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January 14, 1994     The Message
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January 14, 1994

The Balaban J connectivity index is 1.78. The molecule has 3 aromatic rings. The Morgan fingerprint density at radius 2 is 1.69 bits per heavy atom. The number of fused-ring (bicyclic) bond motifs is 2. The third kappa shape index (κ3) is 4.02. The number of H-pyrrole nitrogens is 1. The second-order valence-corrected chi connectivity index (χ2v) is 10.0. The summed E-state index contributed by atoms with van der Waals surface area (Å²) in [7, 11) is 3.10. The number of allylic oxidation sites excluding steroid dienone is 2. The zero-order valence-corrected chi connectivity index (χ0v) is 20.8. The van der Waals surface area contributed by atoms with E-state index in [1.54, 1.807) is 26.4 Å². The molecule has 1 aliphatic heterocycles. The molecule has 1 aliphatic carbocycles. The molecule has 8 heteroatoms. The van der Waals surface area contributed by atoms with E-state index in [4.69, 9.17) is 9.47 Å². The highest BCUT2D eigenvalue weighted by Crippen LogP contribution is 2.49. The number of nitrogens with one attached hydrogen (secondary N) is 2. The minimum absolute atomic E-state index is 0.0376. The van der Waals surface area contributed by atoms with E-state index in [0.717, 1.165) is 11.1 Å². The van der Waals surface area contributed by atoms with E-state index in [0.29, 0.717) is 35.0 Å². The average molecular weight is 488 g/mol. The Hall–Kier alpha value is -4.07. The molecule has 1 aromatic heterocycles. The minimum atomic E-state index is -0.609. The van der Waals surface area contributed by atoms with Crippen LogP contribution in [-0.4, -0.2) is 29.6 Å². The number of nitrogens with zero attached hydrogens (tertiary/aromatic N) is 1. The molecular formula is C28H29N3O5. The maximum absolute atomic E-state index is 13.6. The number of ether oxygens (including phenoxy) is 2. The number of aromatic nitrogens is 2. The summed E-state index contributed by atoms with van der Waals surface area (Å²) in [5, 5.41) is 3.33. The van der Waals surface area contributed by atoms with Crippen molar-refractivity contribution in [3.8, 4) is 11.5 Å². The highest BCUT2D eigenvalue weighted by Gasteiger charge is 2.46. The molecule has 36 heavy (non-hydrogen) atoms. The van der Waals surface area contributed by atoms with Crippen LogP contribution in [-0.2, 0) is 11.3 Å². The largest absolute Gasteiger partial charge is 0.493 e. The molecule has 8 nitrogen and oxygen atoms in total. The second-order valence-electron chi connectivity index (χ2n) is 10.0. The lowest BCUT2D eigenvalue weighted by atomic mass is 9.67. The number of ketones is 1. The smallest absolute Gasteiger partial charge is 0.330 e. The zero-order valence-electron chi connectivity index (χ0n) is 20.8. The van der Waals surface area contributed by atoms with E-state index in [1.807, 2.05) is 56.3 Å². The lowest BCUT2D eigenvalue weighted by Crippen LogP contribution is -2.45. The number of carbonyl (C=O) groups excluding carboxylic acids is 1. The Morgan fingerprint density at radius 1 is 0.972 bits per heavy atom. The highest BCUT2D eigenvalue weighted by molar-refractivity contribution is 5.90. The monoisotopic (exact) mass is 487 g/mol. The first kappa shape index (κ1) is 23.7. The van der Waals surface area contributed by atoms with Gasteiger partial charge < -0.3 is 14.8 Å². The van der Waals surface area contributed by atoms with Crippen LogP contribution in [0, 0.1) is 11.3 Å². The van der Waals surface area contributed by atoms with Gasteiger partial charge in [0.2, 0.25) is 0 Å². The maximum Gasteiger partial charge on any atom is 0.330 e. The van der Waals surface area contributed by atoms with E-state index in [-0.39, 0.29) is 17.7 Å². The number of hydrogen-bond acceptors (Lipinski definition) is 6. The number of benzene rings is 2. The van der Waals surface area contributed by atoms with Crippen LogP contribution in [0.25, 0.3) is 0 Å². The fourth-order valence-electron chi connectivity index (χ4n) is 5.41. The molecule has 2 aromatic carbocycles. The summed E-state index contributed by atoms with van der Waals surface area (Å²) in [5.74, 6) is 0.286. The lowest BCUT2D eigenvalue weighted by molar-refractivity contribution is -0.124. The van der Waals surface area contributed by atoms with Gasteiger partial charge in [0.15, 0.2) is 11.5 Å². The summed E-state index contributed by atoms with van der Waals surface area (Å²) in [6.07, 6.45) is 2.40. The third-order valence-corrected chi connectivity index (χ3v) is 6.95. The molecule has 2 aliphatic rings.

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The Message Monthly -- for Catholics of Southwestern Indiana - -- On The Record- ANOTHER SAD LOVE SONG Coping with a breakup Since you been gone/I been hanging around here lately/With my mind messed up Jumped in my car/Tried to clear my mind/Didn't help me/I guess I'm all messed up now baby/Soon as I jumped into my ride/Those memories start to play/A song comes on/On the radio/And there you are baby once again Refrain: It's just another sad love song/Rockin' my brain like crazy/Guess I'm all torn up/Be it fast or slow/It doesn't let go or shake me/And it's all because of you Since you've been gone/I keep thinkin' about you baby/Gets me all choked up/This heart of mine keeps dreamin' of you/And it's crazy/You'd think I'd had enough/As soon as I get you out of my head/I'm in my car again/Just one request from the radio/I'm back in love sugar once again (REPEAT REFRAIN) Here comes the strings/Then somebody sings/Only takes a beat/And then it starts killin' me darlin'/Only takes one note, I tell yaJFrom that radio/it's Just Another By CHARLIE MARTIN CNS COLUMNIST i Lonely Love song Written by: Babyface, Daryl Simmons Sung by" Toni Braxton Copyright (c) 1993 by LaFace Records Imagine this scene. You've just broken up with someone who means a lot to you. You still think of this person often. In fact. every time a love song plays on the radio, memories flood your mind and tears fill your eyes. Most of us have had such experiences. Maybe that is why Toni Braxton's "Another Sad Love Song" rose near the top of the charts. We can iden- tify with what the person in the song feels. The song reminds me how vulnerable we are during times of grieving a loss. What can help us through such times is to know how to manage these feelings. When possible, we need to avoid situations or people that add to our hurt. For example, if the two of you used to frequent certain dance spots, skip these locations, at least for a while. If hanging out at the local arcade was your special activity, pick a different interest. Healing takes time. We can help the process by being gentle with ourselves. Don't force yourself to pretend that everything is OK. Make choices that protect you from intensifying the feeling of loss. Of course, not everything is available to As the song suggests, we can't control come over the radio. Certain when they come upon us by surprise, trigger hurtful feelings. When this happens, once more, yourself. Many times we are helped by pain. Talk with a trusted friend about feeling. If this is not possible in the im call your friend later in the day. process is to face the hurt inside us, but we have to go through these feelings all alone. As a pastoral counselor, people in often ask me how long the hurt will last. the question in the context of the der: "When will I be able to listen not be concerned about what songs There is no sure answer. However to guide you in making decisions that heal, the time is shortened. There will when your life is new again. The love radio will speak more of promise than been lost. 'Bridges, Slow Waltz: Lies and more lies about sex and adultery By JOSEPH R. THOMAS Catholic News Service Picture this scene: A middle- aged Iowa college professor who lives alone except for a cat, a dog and a motorcycle he keeps in his living room, is calling the mother he says is two years from a nursing home (the thought that she might be able to live with him appar- ently never having crossed his mind). He is calling at Thanksgiv- ing not to greet her but to tell her that this year, for the first time in 20 years, he will not be home for Christmas because he has to go to India right away and doesn't know when hel be back. Although the mother's hearing is failing, she detects an urgency in her son's voice and says, "Michael, don't tell me you've finally found a spe- cial lady for yourself." If this sounds reasonable to you, then perhaps the major theme of Robert James Waller's "Slow Waltz in Cedar Bend" (Warner Books, $16.95) may also seem reasonable. The premise is this: that the self- centered professor's lust for a colleague's wife is such that l00aYol.ow BECHER & KLUF.00NER FUNERAL HOME Downtown Chapel, 214 E. 7th North Chapel, 33rd Newton i when she bolts for India, its se- crets and its vastness, he driven by memories of love on the kitchen table and the mo- torcycle -- sets off in torrid pursuit, packing three shirts, an extra pair of pants, a flash- light and a knife. So many people have bought into this plot that as recently as Christmastime Waller ranked No. 1 and No. 2 on the best-seller lists with "Slow Waltz" and his year-old "The Bridges of Madison County" (same publisher, same price). Likewise set in Iowa and likewise dealing with adultery, the principals of the first tale are a roving photographer and the Italian-born farm wife he happens across. (Her husband and two kids conveniently are gone to the state fair.) The photographer is Robert Kincaid, also middle-aged and something of a dreamer and a poet. The college professor in "Slow Waltz" is Michael Till- man. Both are viewed as ec- centrics (long hair has its drawbacks). Thanks to the pri- mal urgings coursing through their veins -- "Darwinian logic," in Waller's words both are blown away through , KREMPP LUMBER CO. WHOLESALE BUILDING MATERIAL DIS- TRIBUTION & GENERAL CONTRACTING YARD CONSTRUCTION 482-1961 482-6939 JASPER LUMBER CO. COMPLETE BUILDING SERVICE Ph: 482-1125 RT. 4, JASPER ii first contact with the women who are to define their lives. The women are Francesca Johnson (in "Bridges") and Jel- lie Braden ("Slow Waltz"). They too are middle-aged. Nei- ther (surprise) is a shrinking violet. Both (surprise again) are married to drones -- nice enough fellows, as drones go, but utterly staid and lacking in the magnetism of Kincaid and Tillman. There is a temptation to note the erotic nature of both books the sudsy sentimentalism of "Bridges" and the absence of substance in "Slow Waltz" -- and dismiss them simply as es- capist. However, because of their success it seems impor- tant to point out that both books are, in a sense, immoral, not because they deal with adultery, an abiding and legiti- mate literary theme, but be- cause they lie about the human condition. "Bridges" lies in proposing that one can not only engage in an adulterous affair without guilt, regret or remorse but can hold on to it and even ritualize it without doing serious dam- age to the existing marriage. "Slow Waltz" lies by defining lust as love and by implying that irresponsibility is a neces- sary adjunct to true passion and such passion not only ex- plains but excuses hypocrisy. t t,i (Your comments are always welcome" address: Charlie Martin, RR3, Box 182, port, Ind. 47635.) CTNA offerings: Life E Human Sexuality, New E Human Sexuality, Life Choices, the New Cate- chism, and a Spanish maga- zine-style television pro- gram are all part of the current season on the Catholic Telecommunica- tions Network of America. Human Sexuality: Four programs on the U.S. bish- ops' document, "Human Sexuality: A Catholic Per- spective for Education and Lifelong Learning," will be transmitted by CTNA in February. The programs include practical questions facing parents and educators and how to handle the difficult issues sexually active teens, homosexuality and personal dissent from Church teach- ing. Patricia Miller and Richard Sparks are the pre- senters. The programs will be transmitted on Thurs- days at 3:30 p.m. CST, starting Feb. 3. Life Choices: This series examines the decision-mak- SCHNEIDER HEATING & A/C, INC. RESIDENTIAL COMMERCIAL INDUSTRIAL 118 W. FRANKLIN STREET EVANSVILLE, IN 47710 ing process moments, pro Golden Dome are days at 2 p.m. New CateCl Catechism Church"  pe most eagerly cation in yearS" ject of a series on CTNA. Catholic America and symposium Programs are on W CST. (The 12.) ' Nuestra Ff Spanish gram explores ily life. It is Hispanic Tel tions NetW01 mitted on p.m. CST. Most cTNA available, ur C-band Transponder band Transpon CTNA rized to use ruing. For more contact Office of Diocese 424-5536, or q Industrial, TONY NA 0RIO 812-768-520 24 HR. SERVICE (812) 428-2665 JEFF SCHNEIDER i